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|Title:||How Far Can We Probe by SERS?|
Nanoscience & Nanotechnology
|Publisher:||American Chemical Society|
|Citation:||Journal of Physical Chemistry C|
Kumari, G.; Kandula, J.; Narayana, C., How Far Can We Probe by SERS? Journal of Physical Chemistry C 2015, 119 (34), 20057-20064.
|Abstract:||Surface-enhanced Raman spectroscopy (SERS) has gained paramount importance in the recent past due to its widespread applications in biodetection, monitoring chemical reactions, small molecule protein interactions, etc. It is believed that SERS is a distance-dependent phenomenon and is effective within 1 nm from the nanoparticle surface. In this work, we have investigated this distance dependence of SERS as a function of nanoparticle size. Earlier attempts have made use of flexible separators, like DNA and chemical molecules, between nanoparticle and analyte to vary the distance. We have used silica coating to vary the distance, without ambiguity, of the analyte from the silver nanopartide surface. Our results suggest that SERS is observed up to a distance of 1 nm for 20 nm silver nanopartides juxtaposed to 5 nm in the case of 90 nm silver nanopartides. This is due to large scattering cross sections and increased radiative damping in the case of the larger nanopartides. This study gives direct correlation between the size of nanopartides and distance probed through SERS which would aid in designing nanoparticle system for various applications and analytes in the future.|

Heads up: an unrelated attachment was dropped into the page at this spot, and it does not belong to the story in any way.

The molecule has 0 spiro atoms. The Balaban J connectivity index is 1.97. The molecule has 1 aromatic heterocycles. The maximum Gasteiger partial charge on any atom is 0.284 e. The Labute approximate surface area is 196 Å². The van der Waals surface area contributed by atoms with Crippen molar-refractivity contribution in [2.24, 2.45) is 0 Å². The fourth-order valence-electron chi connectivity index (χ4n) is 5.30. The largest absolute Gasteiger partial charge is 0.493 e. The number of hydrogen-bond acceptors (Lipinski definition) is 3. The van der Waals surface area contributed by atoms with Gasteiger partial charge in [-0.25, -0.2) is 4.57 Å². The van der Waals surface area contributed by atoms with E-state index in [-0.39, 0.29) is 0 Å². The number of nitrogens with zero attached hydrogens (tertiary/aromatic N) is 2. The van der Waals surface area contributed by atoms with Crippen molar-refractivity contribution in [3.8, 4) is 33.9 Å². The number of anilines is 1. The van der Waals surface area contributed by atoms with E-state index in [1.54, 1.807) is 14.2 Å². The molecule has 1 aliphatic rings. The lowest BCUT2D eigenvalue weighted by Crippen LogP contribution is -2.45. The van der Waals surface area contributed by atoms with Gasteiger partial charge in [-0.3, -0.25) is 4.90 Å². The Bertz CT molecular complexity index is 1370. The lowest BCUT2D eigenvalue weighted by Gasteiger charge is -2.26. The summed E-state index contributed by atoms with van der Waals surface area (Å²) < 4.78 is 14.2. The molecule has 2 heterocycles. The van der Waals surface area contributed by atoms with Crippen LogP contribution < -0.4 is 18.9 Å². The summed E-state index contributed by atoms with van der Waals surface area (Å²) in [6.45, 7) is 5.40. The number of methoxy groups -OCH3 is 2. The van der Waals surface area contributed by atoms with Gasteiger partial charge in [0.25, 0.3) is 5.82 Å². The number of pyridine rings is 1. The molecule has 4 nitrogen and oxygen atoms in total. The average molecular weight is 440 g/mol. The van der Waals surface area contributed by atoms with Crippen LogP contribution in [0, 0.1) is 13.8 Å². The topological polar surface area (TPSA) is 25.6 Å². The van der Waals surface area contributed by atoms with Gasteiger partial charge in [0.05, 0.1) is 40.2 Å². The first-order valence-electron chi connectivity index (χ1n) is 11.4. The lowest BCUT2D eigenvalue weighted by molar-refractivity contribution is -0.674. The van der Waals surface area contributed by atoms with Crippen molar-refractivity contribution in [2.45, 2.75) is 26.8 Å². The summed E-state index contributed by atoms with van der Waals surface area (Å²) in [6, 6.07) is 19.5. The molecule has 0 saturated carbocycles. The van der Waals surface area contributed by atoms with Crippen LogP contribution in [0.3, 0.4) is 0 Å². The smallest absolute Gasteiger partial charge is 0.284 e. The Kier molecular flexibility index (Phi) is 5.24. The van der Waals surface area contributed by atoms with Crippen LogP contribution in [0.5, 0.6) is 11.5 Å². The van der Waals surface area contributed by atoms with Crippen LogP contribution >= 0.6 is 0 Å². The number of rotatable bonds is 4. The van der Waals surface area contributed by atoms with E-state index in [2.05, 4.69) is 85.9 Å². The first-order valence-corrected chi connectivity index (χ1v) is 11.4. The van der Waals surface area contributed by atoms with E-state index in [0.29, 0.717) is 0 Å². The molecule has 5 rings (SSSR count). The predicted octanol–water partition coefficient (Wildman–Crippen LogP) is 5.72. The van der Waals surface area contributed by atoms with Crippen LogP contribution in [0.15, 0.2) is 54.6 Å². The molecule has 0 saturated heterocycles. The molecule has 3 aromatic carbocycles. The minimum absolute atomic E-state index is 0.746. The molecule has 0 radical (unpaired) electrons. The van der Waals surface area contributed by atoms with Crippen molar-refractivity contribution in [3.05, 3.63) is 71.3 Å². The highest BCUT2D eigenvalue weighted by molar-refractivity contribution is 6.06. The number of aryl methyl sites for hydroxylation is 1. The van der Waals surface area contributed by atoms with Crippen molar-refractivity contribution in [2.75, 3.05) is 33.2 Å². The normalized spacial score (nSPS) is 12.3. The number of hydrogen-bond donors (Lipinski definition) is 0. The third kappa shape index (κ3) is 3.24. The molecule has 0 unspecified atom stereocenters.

|Appears in Collections:||Research Articles (Chandrabhas N.)|
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